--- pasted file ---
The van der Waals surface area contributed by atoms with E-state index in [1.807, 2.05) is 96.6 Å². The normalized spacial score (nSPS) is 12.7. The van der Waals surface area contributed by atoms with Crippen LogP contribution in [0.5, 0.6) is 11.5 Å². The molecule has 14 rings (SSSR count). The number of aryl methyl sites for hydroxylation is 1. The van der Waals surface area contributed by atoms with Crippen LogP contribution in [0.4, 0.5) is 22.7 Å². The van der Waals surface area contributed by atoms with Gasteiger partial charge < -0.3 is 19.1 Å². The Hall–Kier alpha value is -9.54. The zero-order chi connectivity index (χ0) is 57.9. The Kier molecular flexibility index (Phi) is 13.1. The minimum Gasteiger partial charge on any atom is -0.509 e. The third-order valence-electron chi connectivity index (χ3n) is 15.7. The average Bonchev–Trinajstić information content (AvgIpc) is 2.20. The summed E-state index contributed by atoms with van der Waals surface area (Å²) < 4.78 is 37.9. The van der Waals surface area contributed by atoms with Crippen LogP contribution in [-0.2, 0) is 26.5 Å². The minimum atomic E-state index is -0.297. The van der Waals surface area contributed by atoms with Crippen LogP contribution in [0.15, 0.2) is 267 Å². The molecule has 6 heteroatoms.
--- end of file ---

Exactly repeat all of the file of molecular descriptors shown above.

The van der Waals surface area contributed by atoms with E-state index in [1.807, 2.05) is 96.6 Å². The normalized spacial score (nSPS) is 12.7. The van der Waals surface area contributed by atoms with Crippen LogP contribution in [0.5, 0.6) is 11.5 Å². The molecule has 14 rings (SSSR count). The number of aryl methyl sites for hydroxylation is 1. The van der Waals surface area contributed by atoms with Crippen LogP contribution in [0.4, 0.5) is 22.7 Å². The van der Waals surface area contributed by atoms with Gasteiger partial charge < -0.3 is 19.1 Å². The Hall–Kier alpha value is -9.54. The zero-order chi connectivity index (χ0) is 57.9. The Kier molecular flexibility index (Phi) is 13.1. The minimum Gasteiger partial charge on any atom is -0.509 e. The third-order valence-electron chi connectivity index (χ3n) is 15.7. The average Bonchev–Trinajstić information content (AvgIpc) is 2.20. The summed E-state index contributed by atoms with van der Waals surface area (Å²) < 4.78 is 37.9. The van der Waals surface area contributed by atoms with Crippen LogP contribution in [-0.2, 0) is 26.5 Å². The minimum atomic E-state index is -0.297. The van der Waals surface area contributed by atoms with Crippen LogP contribution in [0.15, 0.2) is 267 Å². The molecule has 6 heteroatoms.